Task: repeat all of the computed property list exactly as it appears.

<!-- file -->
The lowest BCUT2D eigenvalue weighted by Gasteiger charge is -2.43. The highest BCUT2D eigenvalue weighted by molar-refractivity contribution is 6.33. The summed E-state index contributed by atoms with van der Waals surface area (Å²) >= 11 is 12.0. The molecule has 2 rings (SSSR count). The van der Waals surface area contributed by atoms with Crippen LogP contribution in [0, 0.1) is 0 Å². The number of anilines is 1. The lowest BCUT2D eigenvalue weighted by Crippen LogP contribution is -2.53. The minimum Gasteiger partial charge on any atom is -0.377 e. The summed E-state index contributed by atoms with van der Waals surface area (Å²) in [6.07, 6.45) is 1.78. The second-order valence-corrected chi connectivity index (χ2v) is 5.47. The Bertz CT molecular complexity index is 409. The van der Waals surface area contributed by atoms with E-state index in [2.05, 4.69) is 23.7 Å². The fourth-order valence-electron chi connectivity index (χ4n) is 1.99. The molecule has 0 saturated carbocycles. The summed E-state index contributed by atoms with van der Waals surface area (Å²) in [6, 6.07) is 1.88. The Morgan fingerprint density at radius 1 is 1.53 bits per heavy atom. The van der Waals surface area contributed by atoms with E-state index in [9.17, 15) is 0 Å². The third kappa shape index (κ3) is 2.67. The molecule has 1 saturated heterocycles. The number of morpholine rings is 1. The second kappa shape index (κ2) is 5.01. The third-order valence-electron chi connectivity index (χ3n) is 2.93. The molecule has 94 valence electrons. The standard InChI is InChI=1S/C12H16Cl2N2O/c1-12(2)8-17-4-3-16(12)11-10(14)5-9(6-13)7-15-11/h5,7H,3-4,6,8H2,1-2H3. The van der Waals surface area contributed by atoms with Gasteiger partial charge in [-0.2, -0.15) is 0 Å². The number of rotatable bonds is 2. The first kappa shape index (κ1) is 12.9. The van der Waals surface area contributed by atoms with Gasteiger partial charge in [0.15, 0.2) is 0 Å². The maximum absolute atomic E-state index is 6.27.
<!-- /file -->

The lowest BCUT2D eigenvalue weighted by Gasteiger charge is -2.43. The highest BCUT2D eigenvalue weighted by molar-refractivity contribution is 6.33. The summed E-state index contributed by atoms with van der Waals surface area (Å²) >= 11 is 12.0. The molecule has 2 rings (SSSR count). The van der Waals surface area contributed by atoms with Crippen LogP contribution in [0, 0.1) is 0 Å². The number of anilines is 1. The lowest BCUT2D eigenvalue weighted by Crippen LogP contribution is -2.53. The minimum Gasteiger partial charge on any atom is -0.377 e. The summed E-state index contributed by atoms with van der Waals surface area (Å²) in [6.07, 6.45) is 1.78. The second-order valence-corrected chi connectivity index (χ2v) is 5.47. The Bertz CT molecular complexity index is 409. The van der Waals surface area contributed by atoms with E-state index in [2.05, 4.69) is 23.7 Å². The fourth-order valence-electron chi connectivity index (χ4n) is 1.99. The molecule has 0 saturated carbocycles. The summed E-state index contributed by atoms with van der Waals surface area (Å²) in [6, 6.07) is 1.88. The Morgan fingerprint density at radius 1 is 1.53 bits per heavy atom. The van der Waals surface area contributed by atoms with E-state index in [9.17, 15) is 0 Å². The third kappa shape index (κ3) is 2.67. The molecule has 1 saturated heterocycles. The number of morpholine rings is 1. The second kappa shape index (κ2) is 5.01. The third-order valence-electron chi connectivity index (χ3n) is 2.93. The molecule has 94 valence electrons. The standard InChI is InChI=1S/C12H16Cl2N2O/c1-12(2)8-17-4-3-16(12)11-10(14)5-9(6-13)7-15-11/h5,7H,3-4,6,8H2,1-2H3. The van der Waals surface area contributed by atoms with Gasteiger partial charge in [-0.2, -0.15) is 0 Å². The number of rotatable bonds is 2. The first kappa shape index (κ1) is 12.9. The van der Waals surface area contributed by atoms with Gasteiger partial charge in [0.15, 0.2) is 0 Å². The maximum absolute atomic E-state index is 6.27.